What is the fundamental paradigm shift in SOA? SOA is about defining a set of technologies, programming language and ultimately architecture to construct solutions that can leverage content wherever it is the most cost effective to maintain and manage this content. The old way of doing things was “integrate or replicate”, SOA adds a new paradigm “federate”. Federate requires that we provide the technologies, programming language and architecture to create autonomous software agents that can work collaboratively to perform a unit of work.

    What do you need to achieve federation? first there are 3 levels of federation: UI, Process and Data.

    The basic building bloc of federation is communication. Without a universal communication infrastructure you can’t consume and federate. SOAP provides a secure, interoperable and reliable communication mechanism. REST provides another one, but IMHO, even though it is simpler than SOAP, it will not withstand time because of its lack of -ilities. When you create a solution that relies on a dozen services, you need a robust communication infrastructure.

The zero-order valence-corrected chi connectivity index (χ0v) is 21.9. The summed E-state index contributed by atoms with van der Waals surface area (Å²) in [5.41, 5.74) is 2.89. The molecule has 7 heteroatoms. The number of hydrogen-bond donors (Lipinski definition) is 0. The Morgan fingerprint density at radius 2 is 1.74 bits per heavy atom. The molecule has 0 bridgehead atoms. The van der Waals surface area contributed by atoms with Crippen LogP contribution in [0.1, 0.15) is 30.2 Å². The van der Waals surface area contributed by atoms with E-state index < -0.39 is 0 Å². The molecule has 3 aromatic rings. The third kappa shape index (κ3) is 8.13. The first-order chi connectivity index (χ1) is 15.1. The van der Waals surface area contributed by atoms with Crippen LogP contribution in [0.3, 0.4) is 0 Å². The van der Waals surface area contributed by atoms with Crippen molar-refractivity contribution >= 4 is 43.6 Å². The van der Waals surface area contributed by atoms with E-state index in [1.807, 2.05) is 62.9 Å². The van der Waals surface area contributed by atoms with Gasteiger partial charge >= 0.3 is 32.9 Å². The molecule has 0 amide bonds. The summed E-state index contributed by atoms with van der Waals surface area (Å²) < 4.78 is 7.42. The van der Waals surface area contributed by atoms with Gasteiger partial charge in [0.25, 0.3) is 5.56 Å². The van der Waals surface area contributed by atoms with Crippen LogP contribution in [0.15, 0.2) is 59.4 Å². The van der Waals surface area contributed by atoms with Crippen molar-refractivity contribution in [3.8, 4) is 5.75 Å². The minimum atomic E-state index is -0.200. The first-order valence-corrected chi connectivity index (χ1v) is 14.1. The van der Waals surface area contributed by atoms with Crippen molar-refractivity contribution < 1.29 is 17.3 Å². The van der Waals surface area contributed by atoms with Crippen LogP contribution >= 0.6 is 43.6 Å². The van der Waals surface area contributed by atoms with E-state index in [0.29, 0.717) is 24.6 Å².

The second building block of federation is infrastructure to coordinate arbitrary complex units of work between these software agents. Here you need a new kind of programming language which can deal with long running unit of works, concurrency (here it means the same agent can be engaged in as many conversations as needed with other agents), can deal with correlation efficiently, … transactions (as an add on to the programming language) are also needed, because sometimes the unit of work is not performed as planned and some further work needs to be done to compensate the work done so far (two phase commit does not work in this world). You also need an “assembly” mechanism to assemble these agents in meaningful entities which can perform complex unit of work. The programming language of SOA is BPEL (it adds the concept of “message” to traditional languages which can only deal with “data” and “code”). The assembly technology is SCA and the transaction model is WS-Business Activity.

    Finally you also need EII like technologies at the service implementation level to achieve data federation.

    S.O.S: Service Oriented Solutions